So why should developments in the Empire State be of concern to winery owner in other states?  Because almost every state is facing problems identical to those in New York: deficits, tight budgets and tremendous pressure to do something.  One recent report noted that Virginia is facing a $2.9 billion deficit and Maryland is $1.9 billion in the hole.

So even as winery owners accomplish the day to day tasks to keep their businesses going, they need to keep their eyes on the horizon for developments in their local legislatures.  Staying aware of these developments will be critical to the well being of their business.  And from the looks of it, they better have an umbrella close at hand.

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One Hand Giveth — The Other Hand Taketh Away

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Last week, the Washington Post published an article on the front page of its Metro Section entitled “Grapes of Wealth, Potentially.”  The article is well worth the read, but the long and short of it is that the state of Maryland and local governments are doing what they can to help farmers transition from declining agricultural crops (e.g. tobacco) to wine-related agriculture (e.g. vineyards and wineries).  This would be the hand that giveth.

Unfortunately, Maryland also has one hand that taketh away.  Maryland is one of the few states in the Union with horrendous direct shipment laws.  I wrote about the plight of Maryland’s wineries back in March of this year when efforts were underway to change these laws.  Unfortunately, the wholesalers had their way.  It was a real shame that the Maryland legislature reached the wrong conclusion on this one.  There were a lot of good people that were trying to change these laws back in March — including one of my old law professors — and they tried as best they could to get a lot of good information out there.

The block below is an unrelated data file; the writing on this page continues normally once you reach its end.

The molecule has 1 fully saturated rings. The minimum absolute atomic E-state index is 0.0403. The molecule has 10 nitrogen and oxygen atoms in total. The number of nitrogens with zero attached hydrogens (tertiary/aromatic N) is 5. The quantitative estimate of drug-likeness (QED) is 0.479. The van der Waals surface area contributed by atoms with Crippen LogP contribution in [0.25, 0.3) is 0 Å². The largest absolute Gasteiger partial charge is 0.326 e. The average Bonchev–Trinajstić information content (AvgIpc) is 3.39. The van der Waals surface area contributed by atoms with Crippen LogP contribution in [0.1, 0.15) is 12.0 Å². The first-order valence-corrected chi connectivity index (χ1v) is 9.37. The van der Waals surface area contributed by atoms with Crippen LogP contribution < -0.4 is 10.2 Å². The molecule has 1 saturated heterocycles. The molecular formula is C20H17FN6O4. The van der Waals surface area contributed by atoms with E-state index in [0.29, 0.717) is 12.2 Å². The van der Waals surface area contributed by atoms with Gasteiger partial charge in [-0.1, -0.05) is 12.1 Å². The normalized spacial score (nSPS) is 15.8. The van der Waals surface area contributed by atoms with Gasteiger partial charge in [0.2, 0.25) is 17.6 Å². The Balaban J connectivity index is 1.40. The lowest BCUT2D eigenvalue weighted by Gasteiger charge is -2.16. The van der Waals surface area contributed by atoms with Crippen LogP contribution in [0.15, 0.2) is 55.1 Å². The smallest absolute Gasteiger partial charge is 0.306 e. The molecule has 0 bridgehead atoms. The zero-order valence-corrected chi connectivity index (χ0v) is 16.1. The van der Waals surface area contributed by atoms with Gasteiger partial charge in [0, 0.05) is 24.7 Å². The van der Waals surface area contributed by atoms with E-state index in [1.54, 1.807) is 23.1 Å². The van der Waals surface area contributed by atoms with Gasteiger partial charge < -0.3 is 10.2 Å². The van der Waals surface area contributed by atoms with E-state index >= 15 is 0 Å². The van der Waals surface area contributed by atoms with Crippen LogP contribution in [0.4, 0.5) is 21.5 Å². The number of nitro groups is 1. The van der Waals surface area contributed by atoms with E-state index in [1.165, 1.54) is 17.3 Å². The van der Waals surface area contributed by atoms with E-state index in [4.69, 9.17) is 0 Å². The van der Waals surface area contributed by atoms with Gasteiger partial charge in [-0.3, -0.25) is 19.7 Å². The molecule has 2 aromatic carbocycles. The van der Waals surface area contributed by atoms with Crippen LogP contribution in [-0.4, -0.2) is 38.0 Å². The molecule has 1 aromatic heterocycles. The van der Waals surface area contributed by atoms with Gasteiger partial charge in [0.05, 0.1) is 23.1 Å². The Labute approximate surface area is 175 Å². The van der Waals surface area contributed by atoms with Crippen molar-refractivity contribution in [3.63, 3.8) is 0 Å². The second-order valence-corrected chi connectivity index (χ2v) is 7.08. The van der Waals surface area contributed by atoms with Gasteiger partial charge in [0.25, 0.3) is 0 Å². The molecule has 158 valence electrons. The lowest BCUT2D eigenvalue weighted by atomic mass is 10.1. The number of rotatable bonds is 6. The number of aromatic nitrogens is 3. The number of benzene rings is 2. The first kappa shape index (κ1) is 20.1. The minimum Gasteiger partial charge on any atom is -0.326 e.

I sincerely hope they make another crack at it this year.  As a winery owner in the Commonwealth of Virginia, I think it would be fantastic if our neighbors to the North could also establish themselves as a regional wine presence.  It would be great for consumers, and great for competition.

Big Win in Massachusetts — and Not Just by the Patriots

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The folks over at ShipCompliant have a great discussion about a very important (and encouraging) decision out of Massachusetts last week. The court (the District Court for the District of Massachusetts) came down on the side of fair distribution laws for out-of-state wineries. The Court essentially found that Massachusetts was favoring in-state wineries over out-of-state competitors, which is a no-no under the Constitution’s Commerce Clause.mass.jpg

One of the things that is being lost in the coverage, however, is that the case was won on summary judgment — that means the court looked at the facts in a light most favorable to the defendants (i.e. the wholesalers and the state of Massachusetts) and concluded that the challenging party (in this case consumers and out-of state distributors) had the law on their side. I am no litigator, but I do know that very few cases are won on summary judgment — it essentially means that the facts of the case demonstrated a clear violation of the law.

As noted by ShipCompliant, the case is a great read for an overview of wine shipping law. I also agre that the court does a great job of describing the three tier system: